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Making the Most of Your Members’ Talents – Friday Fix

by | Oct 21, 2011 | Industry News & Trends

Your members are more than just a name in a database. They have quirks and talents. Just looking at the community that is our office we have several band members, a wood turner, an artist, a knitter, a writer and many more talented people. Centuries ago communities (domestic communities not online communities) used the talents of their members for the betterment of the whole. If a schoolhouse was needed, those with carpentry skills were asked to help. Their investment in their community became not only a source of pride but of referral business.

In today’s associations, you can’t really expect people to give you free professional services (or can you?) but you can use their talents/hobbies to fill organizational needs. For instance, instead of paying an outside voice-over actor to narrate your association’s digital story, you could use a voice from your staff or membership. This kind of “volunteering” does two things – it taps into the strengths of your members and it showcases their skills to a large community. Plus people are more apt to volunteer again if it’s something they enjoy doing.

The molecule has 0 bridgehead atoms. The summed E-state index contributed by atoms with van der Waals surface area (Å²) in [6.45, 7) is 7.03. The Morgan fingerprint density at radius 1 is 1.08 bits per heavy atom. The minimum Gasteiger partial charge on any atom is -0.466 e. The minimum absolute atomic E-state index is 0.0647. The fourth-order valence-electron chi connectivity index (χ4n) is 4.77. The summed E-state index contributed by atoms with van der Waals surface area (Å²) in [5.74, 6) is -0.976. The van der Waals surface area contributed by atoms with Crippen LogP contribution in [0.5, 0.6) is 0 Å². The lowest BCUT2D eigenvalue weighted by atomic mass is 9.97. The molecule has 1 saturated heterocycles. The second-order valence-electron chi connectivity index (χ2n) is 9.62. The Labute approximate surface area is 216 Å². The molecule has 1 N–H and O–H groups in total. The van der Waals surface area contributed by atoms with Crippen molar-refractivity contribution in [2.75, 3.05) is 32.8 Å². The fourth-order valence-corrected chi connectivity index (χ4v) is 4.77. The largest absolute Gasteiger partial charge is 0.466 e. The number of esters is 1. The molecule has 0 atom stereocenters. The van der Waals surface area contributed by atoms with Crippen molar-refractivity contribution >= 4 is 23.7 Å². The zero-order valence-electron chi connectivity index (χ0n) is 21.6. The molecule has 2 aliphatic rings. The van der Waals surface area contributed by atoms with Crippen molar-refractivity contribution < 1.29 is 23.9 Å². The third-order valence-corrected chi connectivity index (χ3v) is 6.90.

As wonderful as it is to have member contributions, make sure you don’t undervalue your members’ talents. Not every writer wants to write for free. If you’re asking them to do something without compensation make sure you are clear that you are asking for volunteers and it’s their skill and talent that brought you to them. At no time should you suggest “I know you like to write so would you do this?” They are doing you a favor, make sure you are appreciative of their efforts as well as their talent.

A final thought, when you ask your members to lend their talents it shows you appreciate them/their talents. Find out what these talents are through something other than a massive cattle-call announcement at your next meeting. Invest some time on social media and find out what drives them. Sometimes it’s as easy as reading their Twitter bio to find out what they enjoy. Imagine their surprise and delight when you approach them, idea in hand, with the social media research you’ve done. They will feel valued and necessary.


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